People with behavioral health needs are grossly overrepresented in the criminal legal system. Although jails and prisons have advanced protocols to screen for such needs, there has not been the same attention paid to individuals on probation, who comprise the largest segment of the criminal legal population. This paper discusses an initiative between a large urban probation department, a county health organization, and a research team. The initiative centers on the implementation of an evidence-based computer adaptive screening tool (CAT-MH) throughout the total probation population (over 18,000 individuals) to efficiently identify mental health and substance use treatment needs. The goal of the collaborative project is to screen clients for mental health symptoms and connect clients who screen positive to social worker at the county health organization, where referrals for community-based treatment can be made.
The role of the research team was to support the collaborative implementation of the program across systems and study the implementation process guided by the Interactive Systems Framework (ISF). The IFT articulates three systems/stages of implementation: Synthesis and Translation System; Support System; and Delivery System. As part of the project, the research team was given access to the probation site to attend CAT-MH implementation/planning meetings, train probation officers in the CAT-MH technology, observe the implementation process, and ensure that clients were connected county health social workers. The research team engaged in regular meetings with the probation and health systems leadership, as well as broader group of community stakeholders.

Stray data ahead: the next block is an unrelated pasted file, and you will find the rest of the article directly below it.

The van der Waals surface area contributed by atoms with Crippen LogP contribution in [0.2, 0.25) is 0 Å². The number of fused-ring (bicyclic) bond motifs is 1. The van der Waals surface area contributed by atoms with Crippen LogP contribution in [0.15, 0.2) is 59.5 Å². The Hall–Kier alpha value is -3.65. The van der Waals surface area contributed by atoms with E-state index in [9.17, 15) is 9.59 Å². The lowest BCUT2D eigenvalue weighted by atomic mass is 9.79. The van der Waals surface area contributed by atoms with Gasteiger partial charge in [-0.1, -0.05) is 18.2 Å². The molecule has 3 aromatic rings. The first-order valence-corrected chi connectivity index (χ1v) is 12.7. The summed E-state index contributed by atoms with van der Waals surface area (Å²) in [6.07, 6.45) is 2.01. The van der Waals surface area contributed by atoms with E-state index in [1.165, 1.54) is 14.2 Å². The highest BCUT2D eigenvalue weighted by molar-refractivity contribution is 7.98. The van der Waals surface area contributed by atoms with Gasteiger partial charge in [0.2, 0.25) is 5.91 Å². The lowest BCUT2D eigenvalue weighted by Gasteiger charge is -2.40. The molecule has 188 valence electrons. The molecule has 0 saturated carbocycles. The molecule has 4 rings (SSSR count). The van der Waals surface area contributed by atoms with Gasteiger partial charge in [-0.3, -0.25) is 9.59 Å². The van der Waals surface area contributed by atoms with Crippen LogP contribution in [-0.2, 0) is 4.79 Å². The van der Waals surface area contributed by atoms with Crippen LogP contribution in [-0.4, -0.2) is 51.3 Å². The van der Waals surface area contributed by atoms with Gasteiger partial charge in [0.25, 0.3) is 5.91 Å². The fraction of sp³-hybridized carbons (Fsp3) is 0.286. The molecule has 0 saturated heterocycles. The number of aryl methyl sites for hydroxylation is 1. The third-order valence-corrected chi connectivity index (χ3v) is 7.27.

As part of the synthesis and translation system, the research team synthesized existing research on behavioral health screening tools, previous CAT-MH implementation findings. This research synthesis informed the collaborative planning process, which resulted in a plan to pilot the CAT-MH implementation during probation client intake. Additionally, training protocols were developed so that probation officers were informed of the screening instrument and their role in providing access to the screening. Moving to the support system, infrastructure and stabilization factors were identified, including the purchase of tablet devices, ensuring adequate wifi internet service, and drafting of initial implantation protocols. In the midst of the delivery system, or carrying out of the implementation protocol, probation operations were substantially affected by the COVID-19 pandemic, which effectively suspended in-person meetings with clients. This resulted in a re-engagement of the support system through problem-solving and planning, which resulted in a modified protocol to make the CAT-MH accessible to probationers via a system-generated text system. Core features of the delivery system are currently active, including ensuring capacity for large numbers of probationers who screen positive to have timely access to behavioral health service referrals through the county health system.
Conclusion and Implications
As guided by the ISF, the CAT-MH implementation process has identified numerous opportunities and challenges related to systematic behavioral health screening and referral in large probation systems. Capacity building across probation and health organizations is essential so that clients have enhanced opportunities to receive behavioral health services and avoid deeper involvement in the criminal legal system.